Note: an edited version of this article originally appeared on ETF.com.

I’ve written about minimum volatility strategies in prior ETF.com posts, but I came across this blog post from Zhen Wei, Head of China Research at MSCI, discussing whether minimum volatility strategies underperform during periods of rising interest rates.  With the recent rise in interest rates in response to cyclical reflation, minimum volatility strategies have come under the spotlight given that many low volatility securities tend to be sensitive to interest rate volatility.

First, for a good summation of the underlying appeal for investing in minimum volatility strategies, I suggest this paper, “Betting Against Correlation: Testing Theories of the Low-Risk Effect,” recently published by AQR.  The whole point in buying minimum volatility (“MIN_VOL”) strategies is to implement MIN_VOL in a ‘smarter’ fashion as opposed to just reducing your equity allocation to a comparable market risk level.  Smarter implementation could mean buying a basket of statistically low volatility stocks (SPLV), a low volatility portfolio (USMV), or a low volatility portfolio with bells and whistles (LVHD).  Why MIN_VOL is ‘smarter’ is subject to debate (Is it structural due to the limits of leverage and shorting?  Is it behavioral due to the prospects of buying lottery stocks?).  Alternatively, investors can take the simpler route by reducing their equity allocation (the S&P 500 as an example) to match the inherent systematic risk (or market beta) of MIN_VOL strategies. 

MSCI’s blog post claims that MIN_VOL strategies behave more like equities than fixed income, one need not worry about how MIN_VOL performs in a rising rate environment despite its perceived exposure to interest-rate sensitive areas of the market such as utilities.  Of course, MIN_VOL strategies will be more sensitive to equity volatility than interest rate volatility because MIN_VOL strategies hold diversified baskets of equities (not bonds) even if those baskets may be concentrated in certain interest rate-sensitive sectors such as utilities.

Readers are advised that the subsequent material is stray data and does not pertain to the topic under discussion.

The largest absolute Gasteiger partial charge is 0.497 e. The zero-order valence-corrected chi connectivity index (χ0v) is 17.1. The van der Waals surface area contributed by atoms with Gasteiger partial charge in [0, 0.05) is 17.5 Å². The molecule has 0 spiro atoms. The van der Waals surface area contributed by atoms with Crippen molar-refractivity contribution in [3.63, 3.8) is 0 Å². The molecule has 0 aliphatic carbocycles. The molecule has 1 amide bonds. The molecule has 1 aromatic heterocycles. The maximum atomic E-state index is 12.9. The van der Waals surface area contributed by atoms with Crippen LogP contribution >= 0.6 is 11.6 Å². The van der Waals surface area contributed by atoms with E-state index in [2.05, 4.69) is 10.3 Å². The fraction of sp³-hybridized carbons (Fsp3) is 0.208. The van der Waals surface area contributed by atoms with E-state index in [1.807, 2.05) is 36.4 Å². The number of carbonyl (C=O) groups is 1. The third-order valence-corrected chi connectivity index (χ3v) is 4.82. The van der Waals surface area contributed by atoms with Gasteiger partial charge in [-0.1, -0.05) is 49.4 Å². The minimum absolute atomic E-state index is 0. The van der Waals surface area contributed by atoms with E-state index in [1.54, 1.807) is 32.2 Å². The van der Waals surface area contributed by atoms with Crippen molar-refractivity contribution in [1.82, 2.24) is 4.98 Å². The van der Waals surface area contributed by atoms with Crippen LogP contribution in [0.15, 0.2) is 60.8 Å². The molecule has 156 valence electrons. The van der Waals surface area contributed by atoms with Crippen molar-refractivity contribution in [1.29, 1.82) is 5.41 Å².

However, I believe MSCI understates the risk of rising rates on MIN_VOL strategies relative to a cap-weighted index such as the S&P 500 when MSCI asserts that: 

“…[MIN_VOL] did not systematically lag the market, even during the rising-rate environment: There were periods of under- and over-performance linked to market volatility. Overall, the strategy was largely in line with the market, returning a negligible -12 bps from 1963 – 1981 (when 10-year U.S. Treasury yield rose by an average of 63 bps per year).”

Granted the author is focused on long time horizon interest rate regimes (rising rates from 1963 to 1981 and declining rates from 1982-2017) when making his assertions.  However, the author could have better served his readers if he incorporated a risk model analysis of MIN_VOL to assess interest rate risk as it is reflected in the current portfolio (MSCI owns the BARRA risk model so it wouldn’t be an issue to run this analysis).  What MIN_VOL investors should care more about is:

1)    What is my interest rate exposure today given the current make-up of the MIN_VOL portfolio?

2)    How would today’s MIN_VOL portfolio behaved during more recent interest rate spikes? 

MIN_VOL Does Underperform the Broader Market During Interest Rate Spikes

When looking at more recent periods of interest rate spikes such as the rebound in cyclical inflation during the 2nd half of 2016 and the taper tantrum of 2013, MIN_VOL (as represented by SPLV and USMV) significantly underperformed the S&P 500 (Exhibit 1), even when beta-adjusting the S&P’s return (using 0.75 beta as an approximation).